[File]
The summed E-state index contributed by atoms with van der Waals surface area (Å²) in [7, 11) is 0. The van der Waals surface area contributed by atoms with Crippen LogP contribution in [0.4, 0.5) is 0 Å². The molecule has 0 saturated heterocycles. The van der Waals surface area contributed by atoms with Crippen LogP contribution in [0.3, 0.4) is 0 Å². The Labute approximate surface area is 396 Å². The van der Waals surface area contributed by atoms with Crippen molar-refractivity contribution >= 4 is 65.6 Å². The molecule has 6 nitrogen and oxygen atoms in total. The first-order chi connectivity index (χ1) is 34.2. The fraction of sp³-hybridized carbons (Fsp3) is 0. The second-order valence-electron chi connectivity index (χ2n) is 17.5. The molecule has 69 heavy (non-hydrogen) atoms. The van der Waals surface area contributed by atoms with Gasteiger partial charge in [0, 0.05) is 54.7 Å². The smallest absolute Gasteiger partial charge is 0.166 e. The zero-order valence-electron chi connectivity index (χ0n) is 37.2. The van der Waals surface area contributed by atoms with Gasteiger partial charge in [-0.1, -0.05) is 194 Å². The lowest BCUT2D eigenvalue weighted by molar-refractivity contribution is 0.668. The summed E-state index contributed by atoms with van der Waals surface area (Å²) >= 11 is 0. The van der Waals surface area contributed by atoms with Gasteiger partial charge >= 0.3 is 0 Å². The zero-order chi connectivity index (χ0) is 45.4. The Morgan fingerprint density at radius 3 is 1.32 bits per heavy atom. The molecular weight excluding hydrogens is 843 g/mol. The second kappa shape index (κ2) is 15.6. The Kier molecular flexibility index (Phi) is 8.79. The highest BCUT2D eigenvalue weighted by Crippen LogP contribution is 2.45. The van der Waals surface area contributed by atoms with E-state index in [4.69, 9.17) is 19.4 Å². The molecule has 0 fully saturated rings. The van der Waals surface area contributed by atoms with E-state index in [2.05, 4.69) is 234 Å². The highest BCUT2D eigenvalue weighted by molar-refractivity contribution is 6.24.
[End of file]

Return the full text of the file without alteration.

The summed E-state index contributed by atoms with van der Waals surface area (Å²) in [7, 11) is 0. The van der Waals surface area contributed by atoms with Crippen LogP contribution in [0.4, 0.5) is 0 Å². The molecule has 0 saturated heterocycles. The van der Waals surface area contributed by atoms with Crippen LogP contribution in [0.3, 0.4) is 0 Å². The Labute approximate surface area is 396 Å². The van der Waals surface area contributed by atoms with Crippen molar-refractivity contribution >= 4 is 65.6 Å². The molecule has 6 nitrogen and oxygen atoms in total. The first-order chi connectivity index (χ1) is 34.2. The fraction of sp³-hybridized carbons (Fsp3) is 0. The second-order valence-electron chi connectivity index (χ2n) is 17.5. The molecule has 69 heavy (non-hydrogen) atoms. The van der Waals surface area contributed by atoms with Gasteiger partial charge in [0, 0.05) is 54.7 Å². The smallest absolute Gasteiger partial charge is 0.166 e. The zero-order valence-electron chi connectivity index (χ0n) is 37.2. The van der Waals surface area contributed by atoms with Gasteiger partial charge in [-0.1, -0.05) is 194 Å². The lowest BCUT2D eigenvalue weighted by molar-refractivity contribution is 0.668. The summed E-state index contributed by atoms with van der Waals surface area (Å²) >= 11 is 0. The van der Waals surface area contributed by atoms with Gasteiger partial charge >= 0.3 is 0 Å². The zero-order chi connectivity index (χ0) is 45.4. The Morgan fingerprint density at radius 3 is 1.32 bits per heavy atom. The molecular weight excluding hydrogens is 843 g/mol. The second kappa shape index (κ2) is 15.6. The Kier molecular flexibility index (Phi) is 8.79. The highest BCUT2D eigenvalue weighted by Crippen LogP contribution is 2.45. The van der Waals surface area contributed by atoms with E-state index in [4.69, 9.17) is 19.4 Å². The molecule has 0 fully saturated rings. The van der Waals surface area contributed by atoms with E-state index in [2.05, 4.69) is 234 Å². The highest BCUT2D eigenvalue weighted by molar-refractivity contribution is 6.24.